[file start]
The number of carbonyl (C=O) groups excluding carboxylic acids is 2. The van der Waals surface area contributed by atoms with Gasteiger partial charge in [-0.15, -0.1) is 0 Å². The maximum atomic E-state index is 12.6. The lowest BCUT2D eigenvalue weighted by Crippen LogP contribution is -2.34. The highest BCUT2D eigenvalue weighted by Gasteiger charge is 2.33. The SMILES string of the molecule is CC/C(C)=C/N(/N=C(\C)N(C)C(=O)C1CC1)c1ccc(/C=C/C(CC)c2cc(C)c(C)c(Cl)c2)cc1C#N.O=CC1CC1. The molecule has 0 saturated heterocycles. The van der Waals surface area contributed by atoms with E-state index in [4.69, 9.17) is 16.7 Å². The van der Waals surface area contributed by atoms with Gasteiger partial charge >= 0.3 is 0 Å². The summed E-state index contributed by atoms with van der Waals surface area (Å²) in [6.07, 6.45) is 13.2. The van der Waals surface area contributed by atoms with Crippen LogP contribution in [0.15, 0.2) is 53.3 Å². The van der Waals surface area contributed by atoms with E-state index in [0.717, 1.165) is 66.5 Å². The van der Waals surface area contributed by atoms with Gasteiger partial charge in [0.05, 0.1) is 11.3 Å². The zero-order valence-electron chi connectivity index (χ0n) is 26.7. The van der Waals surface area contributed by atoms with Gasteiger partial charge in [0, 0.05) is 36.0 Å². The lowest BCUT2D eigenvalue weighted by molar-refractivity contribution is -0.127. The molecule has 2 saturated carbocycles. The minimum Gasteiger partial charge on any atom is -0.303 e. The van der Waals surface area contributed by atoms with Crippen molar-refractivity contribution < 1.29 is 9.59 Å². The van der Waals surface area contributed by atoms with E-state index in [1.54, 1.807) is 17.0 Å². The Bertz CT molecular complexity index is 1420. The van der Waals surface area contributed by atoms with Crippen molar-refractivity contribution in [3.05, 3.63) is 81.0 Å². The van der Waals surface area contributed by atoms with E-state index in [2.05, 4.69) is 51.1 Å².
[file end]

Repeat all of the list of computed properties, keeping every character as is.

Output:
The number of carbonyl (C=O) groups excluding carboxylic acids is 2. The van der Waals surface area contributed by atoms with Gasteiger partial charge in [-0.15, -0.1) is 0 Å². The maximum atomic E-state index is 12.6. The lowest BCUT2D eigenvalue weighted by Crippen LogP contribution is -2.34. The highest BCUT2D eigenvalue weighted by Gasteiger charge is 2.33. The SMILES string of the molecule is CC/C(C)=C/N(/N=C(\C)N(C)C(=O)C1CC1)c1ccc(/C=C/C(CC)c2cc(C)c(C)c(Cl)c2)cc1C#N.O=CC1CC1. The molecule has 0 saturated heterocycles. The van der Waals surface area contributed by atoms with E-state index in [4.69, 9.17) is 16.7 Å². The van der Waals surface area contributed by atoms with Gasteiger partial charge >= 0.3 is 0 Å². The summed E-state index contributed by atoms with van der Waals surface area (Å²) in [6.07, 6.45) is 13.2. The van der Waals surface area contributed by atoms with Crippen LogP contribution in [0.15, 0.2) is 53.3 Å². The van der Waals surface area contributed by atoms with E-state index in [0.717, 1.165) is 66.5 Å². The van der Waals surface area contributed by atoms with Gasteiger partial charge in [0.05, 0.1) is 11.3 Å². The zero-order valence-electron chi connectivity index (χ0n) is 26.7. The van der Waals surface area contributed by atoms with Gasteiger partial charge in [0, 0.05) is 36.0 Å². The lowest BCUT2D eigenvalue weighted by molar-refractivity contribution is -0.127. The molecule has 2 saturated carbocycles. The minimum Gasteiger partial charge on any atom is -0.303 e. The van der Waals surface area contributed by atoms with Crippen molar-refractivity contribution < 1.29 is 9.59 Å². The van der Waals surface area contributed by atoms with E-state index in [1.54, 1.807) is 17.0 Å². The Bertz CT molecular complexity index is 1420. The van der Waals surface area contributed by atoms with Crippen molar-refractivity contribution in [3.05, 3.63) is 81.0 Å². The van der Waals surface area contributed by atoms with E-state index in [2.05, 4.69) is 51.1 Å².